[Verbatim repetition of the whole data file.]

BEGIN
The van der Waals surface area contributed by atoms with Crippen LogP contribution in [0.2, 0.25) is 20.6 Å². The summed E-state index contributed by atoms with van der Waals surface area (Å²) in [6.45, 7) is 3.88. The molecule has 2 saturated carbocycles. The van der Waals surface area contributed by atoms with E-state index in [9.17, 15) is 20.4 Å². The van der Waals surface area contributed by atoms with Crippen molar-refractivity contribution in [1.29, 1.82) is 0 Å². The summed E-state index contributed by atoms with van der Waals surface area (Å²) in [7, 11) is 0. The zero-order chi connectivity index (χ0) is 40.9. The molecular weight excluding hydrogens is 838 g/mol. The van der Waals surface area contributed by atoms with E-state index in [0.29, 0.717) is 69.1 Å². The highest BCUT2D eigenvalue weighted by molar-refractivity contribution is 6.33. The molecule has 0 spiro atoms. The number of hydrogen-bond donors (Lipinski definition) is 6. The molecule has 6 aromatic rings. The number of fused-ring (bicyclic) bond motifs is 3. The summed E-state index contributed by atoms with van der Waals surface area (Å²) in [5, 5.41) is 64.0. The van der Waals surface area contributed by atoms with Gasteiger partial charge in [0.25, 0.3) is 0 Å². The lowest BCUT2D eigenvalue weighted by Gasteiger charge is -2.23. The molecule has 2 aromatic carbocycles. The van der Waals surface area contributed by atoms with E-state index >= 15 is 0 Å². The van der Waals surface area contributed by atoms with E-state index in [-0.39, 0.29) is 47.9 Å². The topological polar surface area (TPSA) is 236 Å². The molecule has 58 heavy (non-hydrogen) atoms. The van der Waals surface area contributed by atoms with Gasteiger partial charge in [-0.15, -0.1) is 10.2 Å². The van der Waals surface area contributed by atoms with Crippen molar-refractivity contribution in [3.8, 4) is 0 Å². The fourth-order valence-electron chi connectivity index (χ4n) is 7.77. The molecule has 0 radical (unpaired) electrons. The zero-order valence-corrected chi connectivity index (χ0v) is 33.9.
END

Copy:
The van der Waals surface area contributed by atoms with Crippen LogP contribution in [0.2, 0.25) is 20.6 Å². The summed E-state index contributed by atoms with van der Waals surface area (Å²) in [6.45, 7) is 3.88. The molecule has 2 saturated carbocycles. The van der Waals surface area contributed by atoms with E-state index in [9.17, 15) is 20.4 Å². The van der Waals surface area contributed by atoms with Crippen molar-refractivity contribution in [1.29, 1.82) is 0 Å². The summed E-state index contributed by atoms with van der Waals surface area (Å²) in [7, 11) is 0. The zero-order chi connectivity index (χ0) is 40.9. The molecular weight excluding hydrogens is 838 g/mol. The van der Waals surface area contributed by atoms with E-state index in [0.29, 0.717) is 69.1 Å². The highest BCUT2D eigenvalue weighted by molar-refractivity contribution is 6.33. The molecule has 0 spiro atoms. The number of hydrogen-bond donors (Lipinski definition) is 6. The molecule has 6 aromatic rings. The number of fused-ring (bicyclic) bond motifs is 3. The summed E-state index contributed by atoms with van der Waals surface area (Å²) in [5, 5.41) is 64.0. The van der Waals surface area contributed by atoms with Gasteiger partial charge in [0.25, 0.3) is 0 Å². The lowest BCUT2D eigenvalue weighted by Gasteiger charge is -2.23. The molecule has 2 aromatic carbocycles. The van der Waals surface area contributed by atoms with E-state index >= 15 is 0 Å². The van der Waals surface area contributed by atoms with E-state index in [-0.39, 0.29) is 47.9 Å². The topological polar surface area (TPSA) is 236 Å². The molecule has 58 heavy (non-hydrogen) atoms. The van der Waals surface area contributed by atoms with Gasteiger partial charge in [-0.15, -0.1) is 10.2 Å². The van der Waals surface area contributed by atoms with Crippen molar-refractivity contribution in [3.8, 4) is 0 Å². The fourth-order valence-electron chi connectivity index (χ4n) is 7.77. The molecule has 0 radical (unpaired) electrons. The zero-order valence-corrected chi connectivity index (χ0v) is 33.9.